We woke up to see another little red Miata parked next to ours. It belonged to Nancy who greeted us at breakfast. There was a table filled with young workers who were going to do some work in the gardens. Breakfast was tops!
We left for home keeping close to the Connecticut River. We crossed the river several times, stopped here and there, but mostly enjoyed the wind in our hair, the sun dabbling through the new leaves on the trees. We agreed we would be back.
Unfortunately like many of the promises we all make to ourselves, we still haven’t followed through, but when I saw this contest opportunity I wrote my letter and sent it off with hopes. Having just started my blog, having run a b&b for 7 years, and having had such a memorable visit to the inn once before, I felt I had great credentials for the job.
There was one little pinch in my enthusiasm. At the end of the invitation to enter the contest was a request that applicants “like” or “fan” the inn on Facebook.
I had already dropped my Facebook membership. I used to be a Facebook-er or whatever the nomenclature is that I used to be. But I was very put out when Facebook chose 5 or 6 photos of me and pasted them across my home page. I changed those to something more representative of my style and me and proceeded along. Facebook gave me the chance to get a glimpse into my son’s lives, to find out what was going on with my friends socially and what they were thinking politically. I caught up with one old high schoolmate who wasn’t actually one of my friends back then, and we regret that loss.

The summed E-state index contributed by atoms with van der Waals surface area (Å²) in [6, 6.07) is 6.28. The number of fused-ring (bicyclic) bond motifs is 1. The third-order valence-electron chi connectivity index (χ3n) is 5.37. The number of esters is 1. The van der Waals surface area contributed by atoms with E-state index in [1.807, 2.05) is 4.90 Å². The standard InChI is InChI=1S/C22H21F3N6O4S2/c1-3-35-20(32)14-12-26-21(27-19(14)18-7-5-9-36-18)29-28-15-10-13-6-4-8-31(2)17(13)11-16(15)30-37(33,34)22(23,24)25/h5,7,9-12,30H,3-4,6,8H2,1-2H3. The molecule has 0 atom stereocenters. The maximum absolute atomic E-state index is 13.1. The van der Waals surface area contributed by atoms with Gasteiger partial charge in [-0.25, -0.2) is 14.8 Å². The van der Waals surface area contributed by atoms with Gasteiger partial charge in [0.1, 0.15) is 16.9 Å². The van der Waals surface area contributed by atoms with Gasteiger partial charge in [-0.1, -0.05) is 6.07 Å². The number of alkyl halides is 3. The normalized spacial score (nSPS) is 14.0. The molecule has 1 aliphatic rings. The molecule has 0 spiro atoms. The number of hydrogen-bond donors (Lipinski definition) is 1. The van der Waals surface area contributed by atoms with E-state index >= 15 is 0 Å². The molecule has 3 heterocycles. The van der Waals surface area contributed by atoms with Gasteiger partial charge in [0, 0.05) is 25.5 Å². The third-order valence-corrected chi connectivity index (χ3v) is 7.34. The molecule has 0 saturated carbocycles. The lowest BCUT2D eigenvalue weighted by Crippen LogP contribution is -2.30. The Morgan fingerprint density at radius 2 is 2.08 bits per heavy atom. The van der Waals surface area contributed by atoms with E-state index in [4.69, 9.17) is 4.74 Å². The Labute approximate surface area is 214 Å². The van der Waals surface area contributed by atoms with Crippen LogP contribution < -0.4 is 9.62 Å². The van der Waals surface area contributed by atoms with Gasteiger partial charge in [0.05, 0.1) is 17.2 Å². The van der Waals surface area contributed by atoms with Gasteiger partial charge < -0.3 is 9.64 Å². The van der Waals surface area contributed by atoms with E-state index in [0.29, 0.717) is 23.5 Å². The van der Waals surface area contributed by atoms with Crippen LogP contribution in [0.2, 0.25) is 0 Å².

Then however Facebook started digging up my past and posting quotes from years before. This was too much. If I wanted to repeat those posts I would choose them and do that myself.
Websites I visit for shopping or for news started referring me to their pages on Facebook. What at first I thought was just an inexpensive way for start-ups to advertise on the web was actually a new marketing trend practiced by commercial enterprises and non-profit organizations. Facebook was now capable of keeping track of my shopping, travel, browsing activities, as well as my communications with friends. My sons had already dropped out because they didn’t like the new all-encompassing world of Facebook. It was time for me to take action also.
Before I closed my account I deleted all the posts and comments that I could and defriended all my friends. I soon learned that I wasted my time. That information is with Facebook in perpetuity.
Soon after I had sent my contest entry to Sunset Hill House I received a broadcast email from the innkeepers. They were overwhelmed with entries. They had decided to automatically award the first three “vacations” to those entries that received the most votes on Facebook. Get your friends to vote for your entry, they wrote, and vote yourself. Another way to influence the judging was to interact with the inn on Facebook.
I certainly wasn’t going to pick up my membership. I asked Lee, who wasn’t using Facebook anymore but hadn’t closed his account, to “like” Sunset Hill House. He did.
Then today I received another broadcast email from the innkeepers, again stressing the importance of the Facebook aspect of the contest. I felt like it was written to me personally but I’m sure it wasn’t. I won’t rejoin Facebook just to win a contest. I responded:
I’m sorry to have to drop out of the contest, and I want you to know why. Not everyone is a Facebook fan.
While I would be very happy to write on your Facebook page, I am not willing to have my own Facebook presence. I used to be an active Facebook-er but dropped out when it was no longer possible to ignore how invasive and powerful it had become. I certainly understand your eagerness to market through this giant social network, and it will not keep me from visiting you again in the future.
I hope you will continue to have the vibrant website you now have off Facebook. Otherwise people like me — who struggle to maintain even an illusion of privacy online — will not be able to know what is happening at your inn.
We all pick our own battles. Pity we’ll have to pay for our next visit.